Will high-speed rail boost all the region's businesses?

By Peter Plisner
BBC Midlands Transport Correspondent

Image caption, The rail link would bring new business and thousands of jobs say supporters

Although it will cost billions of pounds, High Speed Rail is expected to help support the West Midlands economy and lead to the creation of thousands of new jobs.

When they were last surveyed more than 85% of members of West Midlands Chambers of Commerce said they felt a fast connection to London would provide an economic boost for the region.

One business that stands to gain the most is Birmingham's National Exhibition Centre.

Better connections to Birmingham International would help the NEC attract bigger and better shows helping to increase profits, they claim.

Managing director Kathryn James said: "One of the most precious things our visitors and our exhibitors are trading on is their time.

"So anything makes it easier faster and quicker to get to us is a huge advantage."

'8,000 new jobs'

A recent report from accountants KPMG claimed the West Midland economy could benefit to the tune of £2.5bn if the high-speed line is built.

Chancellor George Osborne also said it would help to create 8,000 new jobs.

But with both of the proposed high-speed rail stations in the Birmingham area, some businesses based elsewhere in the region remain sceptical about the likely benefits.

Some question the billions of pounds likely to be spent on the line. Warwick-based Dorje's Wine is one of them.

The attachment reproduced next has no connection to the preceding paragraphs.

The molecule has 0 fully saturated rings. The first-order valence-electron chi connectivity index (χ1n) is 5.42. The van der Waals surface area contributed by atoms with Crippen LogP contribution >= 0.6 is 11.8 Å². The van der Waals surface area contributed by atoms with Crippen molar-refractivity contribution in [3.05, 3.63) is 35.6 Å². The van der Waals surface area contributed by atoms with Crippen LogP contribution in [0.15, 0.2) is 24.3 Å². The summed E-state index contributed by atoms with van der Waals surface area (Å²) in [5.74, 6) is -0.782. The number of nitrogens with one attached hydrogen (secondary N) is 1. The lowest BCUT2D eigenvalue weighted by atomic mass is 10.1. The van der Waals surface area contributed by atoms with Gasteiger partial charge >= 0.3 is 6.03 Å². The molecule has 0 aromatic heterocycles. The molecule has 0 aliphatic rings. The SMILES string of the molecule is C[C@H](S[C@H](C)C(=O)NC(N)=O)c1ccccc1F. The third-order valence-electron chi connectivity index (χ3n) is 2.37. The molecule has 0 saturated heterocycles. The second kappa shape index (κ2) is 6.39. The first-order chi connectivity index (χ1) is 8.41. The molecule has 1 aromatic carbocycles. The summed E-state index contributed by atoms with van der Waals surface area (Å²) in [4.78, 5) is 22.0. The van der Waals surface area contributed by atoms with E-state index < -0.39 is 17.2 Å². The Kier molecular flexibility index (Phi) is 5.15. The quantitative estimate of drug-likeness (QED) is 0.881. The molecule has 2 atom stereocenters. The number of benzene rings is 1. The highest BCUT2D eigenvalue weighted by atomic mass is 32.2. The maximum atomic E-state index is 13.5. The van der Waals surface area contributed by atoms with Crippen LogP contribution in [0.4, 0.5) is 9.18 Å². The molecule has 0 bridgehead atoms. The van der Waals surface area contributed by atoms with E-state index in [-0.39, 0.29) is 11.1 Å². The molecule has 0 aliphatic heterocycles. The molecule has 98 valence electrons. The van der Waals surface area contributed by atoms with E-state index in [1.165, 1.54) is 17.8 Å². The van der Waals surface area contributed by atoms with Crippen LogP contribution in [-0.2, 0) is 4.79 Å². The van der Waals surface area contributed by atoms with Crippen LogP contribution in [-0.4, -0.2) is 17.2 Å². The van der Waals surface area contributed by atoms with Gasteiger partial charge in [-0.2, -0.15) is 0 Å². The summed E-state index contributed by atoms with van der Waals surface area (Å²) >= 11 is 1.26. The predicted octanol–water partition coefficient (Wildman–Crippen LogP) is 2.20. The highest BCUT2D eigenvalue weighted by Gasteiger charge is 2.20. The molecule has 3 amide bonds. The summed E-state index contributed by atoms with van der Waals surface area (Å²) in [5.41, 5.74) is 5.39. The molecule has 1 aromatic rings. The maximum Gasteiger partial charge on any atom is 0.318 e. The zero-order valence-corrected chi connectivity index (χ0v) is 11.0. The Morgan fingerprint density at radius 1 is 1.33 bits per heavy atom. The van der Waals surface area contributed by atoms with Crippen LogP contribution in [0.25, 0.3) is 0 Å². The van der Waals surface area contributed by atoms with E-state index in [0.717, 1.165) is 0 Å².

Managing director Alastair MacBrayne said: "High-speed rail is going to pass us by and only benefit Birmingham and it's not going to do anything for the regeneration of our local transport services."

Regeneration claims 'overstated'

There are also concerns about the the regeneration impact of the high-speed line.

Much of the new building will be centred on Birmingham's Eastside, where one of the stations will be built.

Phil Jones, a lecturer in human geography at Birmingham University, said regeneration would be fairly limited.

"It'll have a huge impact around Birmingham's Eastside, but not so much for the wider region."

There are also predictions property prices could rise because of high-speed rail.

After several years in decline, experts are suggesting Birmingham will become much more desirable for commuters.

Gary Taylor, of property specialists Argent, says: "Once you get under an hour's journey time to central London, it'll start to make a real difference.

"I think you could see a 10%, maybe 20%, uplift in property prices."

High-speed rail comes with a high price tag - but there could also be some big benefits - the arrival of the motorways in the latter half of the last century clearly helped to boost the regional economy.

Could the same be about to happen if high speed rail arrives too?

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